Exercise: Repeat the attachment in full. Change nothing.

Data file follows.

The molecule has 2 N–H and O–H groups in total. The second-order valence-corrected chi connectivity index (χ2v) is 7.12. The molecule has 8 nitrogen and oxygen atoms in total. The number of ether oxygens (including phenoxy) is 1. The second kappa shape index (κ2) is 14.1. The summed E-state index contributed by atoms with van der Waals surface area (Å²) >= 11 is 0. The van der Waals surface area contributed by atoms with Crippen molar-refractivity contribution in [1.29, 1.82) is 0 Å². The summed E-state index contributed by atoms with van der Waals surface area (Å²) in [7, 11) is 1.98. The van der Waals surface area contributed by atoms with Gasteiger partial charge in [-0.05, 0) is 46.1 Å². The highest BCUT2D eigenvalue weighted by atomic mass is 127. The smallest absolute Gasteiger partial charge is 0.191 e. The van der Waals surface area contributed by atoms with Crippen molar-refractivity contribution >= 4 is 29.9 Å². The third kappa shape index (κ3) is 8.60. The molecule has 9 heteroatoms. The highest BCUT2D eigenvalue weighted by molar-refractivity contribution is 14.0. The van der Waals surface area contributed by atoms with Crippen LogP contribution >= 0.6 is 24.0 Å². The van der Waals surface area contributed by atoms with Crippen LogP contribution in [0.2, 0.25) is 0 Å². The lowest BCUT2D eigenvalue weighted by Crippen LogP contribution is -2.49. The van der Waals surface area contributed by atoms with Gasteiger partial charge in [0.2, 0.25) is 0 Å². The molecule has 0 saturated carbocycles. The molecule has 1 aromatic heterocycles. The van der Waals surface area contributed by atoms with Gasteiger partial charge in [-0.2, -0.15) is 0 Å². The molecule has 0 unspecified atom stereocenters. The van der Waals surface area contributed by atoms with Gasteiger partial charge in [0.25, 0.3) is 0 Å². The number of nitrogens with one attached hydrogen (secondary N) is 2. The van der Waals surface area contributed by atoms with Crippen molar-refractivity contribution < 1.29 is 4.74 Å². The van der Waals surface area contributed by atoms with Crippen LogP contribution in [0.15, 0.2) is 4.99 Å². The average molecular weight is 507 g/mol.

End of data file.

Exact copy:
The molecule has 2 N–H and O–H groups in total. The second-order valence-corrected chi connectivity index (χ2v) is 7.12. The molecule has 8 nitrogen and oxygen atoms in total. The number of ether oxygens (including phenoxy) is 1. The second kappa shape index (κ2) is 14.1. The summed E-state index contributed by atoms with van der Waals surface area (Å²) >= 11 is 0. The van der Waals surface area contributed by atoms with Crippen molar-refractivity contribution in [1.29, 1.82) is 0 Å². The summed E-state index contributed by atoms with van der Waals surface area (Å²) in [7, 11) is 1.98. The van der Waals surface area contributed by atoms with Gasteiger partial charge in [-0.05, 0) is 46.1 Å². The highest BCUT2D eigenvalue weighted by atomic mass is 127. The smallest absolute Gasteiger partial charge is 0.191 e. The van der Waals surface area contributed by atoms with Crippen molar-refractivity contribution >= 4 is 29.9 Å². The third kappa shape index (κ3) is 8.60. The molecule has 9 heteroatoms. The highest BCUT2D eigenvalue weighted by molar-refractivity contribution is 14.0. The van der Waals surface area contributed by atoms with Crippen LogP contribution >= 0.6 is 24.0 Å². The van der Waals surface area contributed by atoms with Crippen LogP contribution in [0.2, 0.25) is 0 Å². The lowest BCUT2D eigenvalue weighted by Crippen LogP contribution is -2.49. The van der Waals surface area contributed by atoms with Gasteiger partial charge in [0.2, 0.25) is 0 Å². The molecule has 0 saturated carbocycles. The molecule has 1 aromatic heterocycles. The van der Waals surface area contributed by atoms with Gasteiger partial charge in [-0.2, -0.15) is 0 Å². The molecule has 0 unspecified atom stereocenters. The van der Waals surface area contributed by atoms with Gasteiger partial charge in [0.25, 0.3) is 0 Å². The number of nitrogens with one attached hydrogen (secondary N) is 2. The van der Waals surface area contributed by atoms with Crippen molar-refractivity contribution < 1.29 is 4.74 Å². The van der Waals surface area contributed by atoms with Crippen LogP contribution in [0.15, 0.2) is 4.99 Å². The average molecular weight is 507 g/mol.